I’ve been encouraging Wasio Abbasi — a friend in Karachi who wants to revive lost and forgotten fictions as digital reading for an audience jaded with the works currently on offer — to bring Urdu stories into the picture as soon as he can. As a great reader of Urdu fictions of the past, I’m always seeking out old stories. Apart from their aesthetic value, these works have much to tell us about the times in which they were written; they’ve taught me more about our past, on both sides of the border, than many dry volumes by academic historians.
I have a close link of my own to this vanished world. I can’t remember when exactly I first heard my mother and aunts talk about Shaikh Rafiuddin Siddiqi. Known as Rafi Ajmeri, Siddiqi was their maternal uncle whose splendid volume of short stories, Kehkashan, was published only after his early death at the age of 33. I do recall that when I began to take an active interest in modern Urdu fiction, my aunt, and then my mother, told me of Mamu Mian, as they called him. He had, in his youth, been considered more than promising; already well-known in his 20s, he published fiction and essays in journals such as Sarosh and Saqi. He was handsome and highly literate. Though he grew up in Ajmer where his maternal grandfather, Nawab Haji Mohammed Khan, had settled, his mother’s family was from Kabul, so Persian was spoken around him. His Kashmiri father was highly educated and encouraged his children in literary pursuits; both Rafi and his sister — my grandmother — published at an early age. They were an articulate, gregarious family: the brothers and sisters quoted Saadi, Rumi and Khusrau from memory; they had heard Allama Muhammad Iqbal recite his poems in their own home. They also sang and narrated the story-songs of Rajasthan where they were born and raised. I heard these stories and songs in my Karachi childhood from my mother — and with even more enthusiasm from my grandmother during long summer holidays at her home in Indore — and that’s certainly where, at least in part, I inherited my love for old stories.
Grandmother married in 1914 and soon devoted herself to family pursuits while Mamu Mian wrote story after story, spent most of his time in Delhi, and travelled from town to town in search of material. He often visited my grandparents in Indore. My mother, then a schoolgirl, remembers him on his last trip there in 1937. He was afflicted by a mysterious ailment they referred to as melancholia and strolled in the garden leaning heavily on his older sister’s arm. Today his condition would be called severe depression.
In ‘Muhabbat ka Bulava’ a young man falls in love with his friend’s sister and when his loved one’s very rich father forbids the marriage, not only do the lovers elope, the hero’s friend escapes with them
He’d fallen in love with a distant cousin who probably returned his feelings, but in those changing times he just hadn’t had the courage to propose; she’d married someone her parents chose for her. When the young woman’s mother heard about Mamu Mian’s feelings, she said, “He only had to tell me.” But it was too late. A few months later, while visiting his niece in Bombay [Mumbai], Mamu Mian was found dead.
A friend, Qaisi Rampuri, was left in charge of his stories. My uncle complains that Kehkashan was randomly edited, some of Rafi Ajmeri’s stories were lost forever and others plagiarised and published in other people’s names.
However, Kehkashan survived. But though Rafi Ajmeri’s life’s brief story was as fascinating as any tale he might have written, no one in my family had managed to preserve a single copy of his book. It wasn’t until 1997 or ’98 that my friend, writer-editor Asif Farrukhi, unearthed a copy of it in Karachi which he photocopied and sent me. (Thank goodness for Pakistani libraries.) For days I inhabited Rafi Ajmeri’s world. His fiction was set in the increasingly modern milieu of his own time; it barely touched on the princely India my grandparents, and their now-married older daughters, inhabited. He wrote about students and young women and men seeking their fortune in a competitive late-colonial world.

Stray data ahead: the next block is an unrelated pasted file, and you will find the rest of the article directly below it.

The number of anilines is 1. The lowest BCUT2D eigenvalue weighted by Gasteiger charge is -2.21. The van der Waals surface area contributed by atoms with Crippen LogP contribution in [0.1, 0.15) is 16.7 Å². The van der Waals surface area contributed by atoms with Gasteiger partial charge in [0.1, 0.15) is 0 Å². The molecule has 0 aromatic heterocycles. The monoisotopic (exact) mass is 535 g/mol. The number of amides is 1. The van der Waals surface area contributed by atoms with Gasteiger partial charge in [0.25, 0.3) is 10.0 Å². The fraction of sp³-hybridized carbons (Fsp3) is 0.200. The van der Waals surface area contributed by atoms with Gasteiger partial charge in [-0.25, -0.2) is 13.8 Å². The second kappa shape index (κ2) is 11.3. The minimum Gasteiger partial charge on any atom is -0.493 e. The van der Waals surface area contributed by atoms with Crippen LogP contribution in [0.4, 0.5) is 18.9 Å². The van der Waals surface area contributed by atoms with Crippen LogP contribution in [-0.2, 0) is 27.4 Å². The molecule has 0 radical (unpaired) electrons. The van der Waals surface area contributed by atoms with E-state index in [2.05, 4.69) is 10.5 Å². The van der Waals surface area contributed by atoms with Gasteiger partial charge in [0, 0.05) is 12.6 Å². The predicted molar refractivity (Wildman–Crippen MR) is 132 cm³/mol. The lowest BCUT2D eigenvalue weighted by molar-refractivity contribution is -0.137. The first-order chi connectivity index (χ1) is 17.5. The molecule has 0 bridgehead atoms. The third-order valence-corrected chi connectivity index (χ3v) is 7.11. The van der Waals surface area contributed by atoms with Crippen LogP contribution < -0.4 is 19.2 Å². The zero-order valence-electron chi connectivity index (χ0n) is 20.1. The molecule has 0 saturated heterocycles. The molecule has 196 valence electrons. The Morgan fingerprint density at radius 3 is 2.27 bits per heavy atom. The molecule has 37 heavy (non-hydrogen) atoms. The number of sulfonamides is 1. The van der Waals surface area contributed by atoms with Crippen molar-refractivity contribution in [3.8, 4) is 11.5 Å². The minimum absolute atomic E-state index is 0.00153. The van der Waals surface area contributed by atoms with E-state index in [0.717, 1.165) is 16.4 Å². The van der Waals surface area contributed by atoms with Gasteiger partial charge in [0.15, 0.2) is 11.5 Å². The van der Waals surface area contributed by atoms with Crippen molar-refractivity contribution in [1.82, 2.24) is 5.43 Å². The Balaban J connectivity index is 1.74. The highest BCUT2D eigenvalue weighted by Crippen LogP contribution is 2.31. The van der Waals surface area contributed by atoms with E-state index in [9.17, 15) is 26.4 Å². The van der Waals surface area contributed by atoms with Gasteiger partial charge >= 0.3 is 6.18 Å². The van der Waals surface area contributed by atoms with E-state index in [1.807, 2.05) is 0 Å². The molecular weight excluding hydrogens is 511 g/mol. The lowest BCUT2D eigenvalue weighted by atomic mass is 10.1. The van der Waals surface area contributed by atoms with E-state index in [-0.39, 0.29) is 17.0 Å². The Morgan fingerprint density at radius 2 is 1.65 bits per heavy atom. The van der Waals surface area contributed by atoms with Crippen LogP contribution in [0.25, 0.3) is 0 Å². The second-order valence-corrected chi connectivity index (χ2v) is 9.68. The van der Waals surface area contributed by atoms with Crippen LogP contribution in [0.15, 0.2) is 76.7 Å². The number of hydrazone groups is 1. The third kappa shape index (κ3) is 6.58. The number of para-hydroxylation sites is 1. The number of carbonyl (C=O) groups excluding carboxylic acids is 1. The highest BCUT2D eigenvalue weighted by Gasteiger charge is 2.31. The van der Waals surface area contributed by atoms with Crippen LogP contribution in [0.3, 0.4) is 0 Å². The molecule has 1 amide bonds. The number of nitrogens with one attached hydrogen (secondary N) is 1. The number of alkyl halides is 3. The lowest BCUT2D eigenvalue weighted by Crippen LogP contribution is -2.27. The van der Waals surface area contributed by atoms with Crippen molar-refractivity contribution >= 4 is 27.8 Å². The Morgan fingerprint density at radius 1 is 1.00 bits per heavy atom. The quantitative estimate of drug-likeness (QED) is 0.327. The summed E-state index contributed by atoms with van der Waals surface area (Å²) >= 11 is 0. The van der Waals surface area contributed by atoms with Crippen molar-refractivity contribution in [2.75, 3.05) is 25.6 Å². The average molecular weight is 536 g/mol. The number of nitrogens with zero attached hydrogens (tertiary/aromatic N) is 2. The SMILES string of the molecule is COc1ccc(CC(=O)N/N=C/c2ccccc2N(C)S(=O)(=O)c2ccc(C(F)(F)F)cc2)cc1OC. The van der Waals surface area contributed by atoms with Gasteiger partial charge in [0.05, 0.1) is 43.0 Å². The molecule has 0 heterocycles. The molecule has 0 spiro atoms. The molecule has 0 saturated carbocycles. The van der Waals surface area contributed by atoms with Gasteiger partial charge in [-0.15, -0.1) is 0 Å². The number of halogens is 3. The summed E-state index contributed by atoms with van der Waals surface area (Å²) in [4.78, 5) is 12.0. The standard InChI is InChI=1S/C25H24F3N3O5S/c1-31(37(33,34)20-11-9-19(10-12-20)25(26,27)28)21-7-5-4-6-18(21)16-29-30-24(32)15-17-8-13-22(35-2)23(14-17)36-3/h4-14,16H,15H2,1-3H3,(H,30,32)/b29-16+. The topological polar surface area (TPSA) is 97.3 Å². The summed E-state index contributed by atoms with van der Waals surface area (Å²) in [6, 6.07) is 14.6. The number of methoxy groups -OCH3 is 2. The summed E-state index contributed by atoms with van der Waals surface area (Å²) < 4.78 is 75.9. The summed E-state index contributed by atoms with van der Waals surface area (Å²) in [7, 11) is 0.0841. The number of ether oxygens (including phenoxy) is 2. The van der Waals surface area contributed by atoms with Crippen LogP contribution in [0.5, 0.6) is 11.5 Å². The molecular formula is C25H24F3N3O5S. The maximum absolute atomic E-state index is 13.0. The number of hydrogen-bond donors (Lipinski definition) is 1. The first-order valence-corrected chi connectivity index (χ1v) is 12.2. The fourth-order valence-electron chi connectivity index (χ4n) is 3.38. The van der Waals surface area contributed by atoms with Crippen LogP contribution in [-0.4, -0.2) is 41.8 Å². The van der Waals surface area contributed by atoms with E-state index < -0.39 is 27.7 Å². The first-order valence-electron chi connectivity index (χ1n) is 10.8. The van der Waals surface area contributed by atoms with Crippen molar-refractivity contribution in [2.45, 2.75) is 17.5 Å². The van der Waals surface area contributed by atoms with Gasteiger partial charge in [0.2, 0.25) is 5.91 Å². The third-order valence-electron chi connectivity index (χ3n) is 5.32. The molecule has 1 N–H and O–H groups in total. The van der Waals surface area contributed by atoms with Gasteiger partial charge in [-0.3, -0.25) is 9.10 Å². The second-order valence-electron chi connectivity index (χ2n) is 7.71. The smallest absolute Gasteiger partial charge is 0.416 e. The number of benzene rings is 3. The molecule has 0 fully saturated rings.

The prevailing tone of his stories is light and witty, worldly but never cynical, and tinged with romance. In a story called ‘Agar Mujhse Muhabbat Hai to Keh Do’, a young woman manages to reach her lost love by an astute or accidental use of subtitles in a silent film. Later stories show an awareness of the nuances of class and the economics of marriage. In ‘Muhabbat ka Bulava’ (my own favourite), a young man falls in love with his friend’s sister whom he tutors, and when his loved one’s very rich father forbids the marriage, not only do the lovers elope, the hero’s friend escapes with them to set up a life away from the rigid social norms of his family.
How would Rafi Ajmeri have fared in the Progressive era that was dawning just then? Would his liberal attitudes have hardened into dogma, or would he have swung to conservatism in the Pakistan to which his brothers migrated as he, too, probably would have? Or would his fictions have echoed the calm voice of conscience? No way of telling, though one short, bitter text of his suggests another direction he might have taken. This is ‘Ganwaar Aurton ke Geet’, in which he retells, from an old song, the legend of the bandit Daya Gujjar who robbed the king’s wife of her jewels to please his demanding wife.
Amma ko mera Ram-ram kehna/ Behna ko mera salam/ Gujri ko bas itna kehna/ Reh jaye joban ko re tham/ Daya ab aana nahin/ Daya julmi ke phande/ Daya phaansi ke phande
(Give my greetings to my mother and sister, but to the Gujri just say to make good use of her youth: Daya isn’t coming back, he’s in the clutches of the oppressor, the noose is around his neck.)
As I read it I could hear my grandmother’s voice. My hair stood on end as it did when I was nine or 10.
The columnist is a short story writer and novelist living in London
Published in Dawn, Books & Authors, May 14th, 2017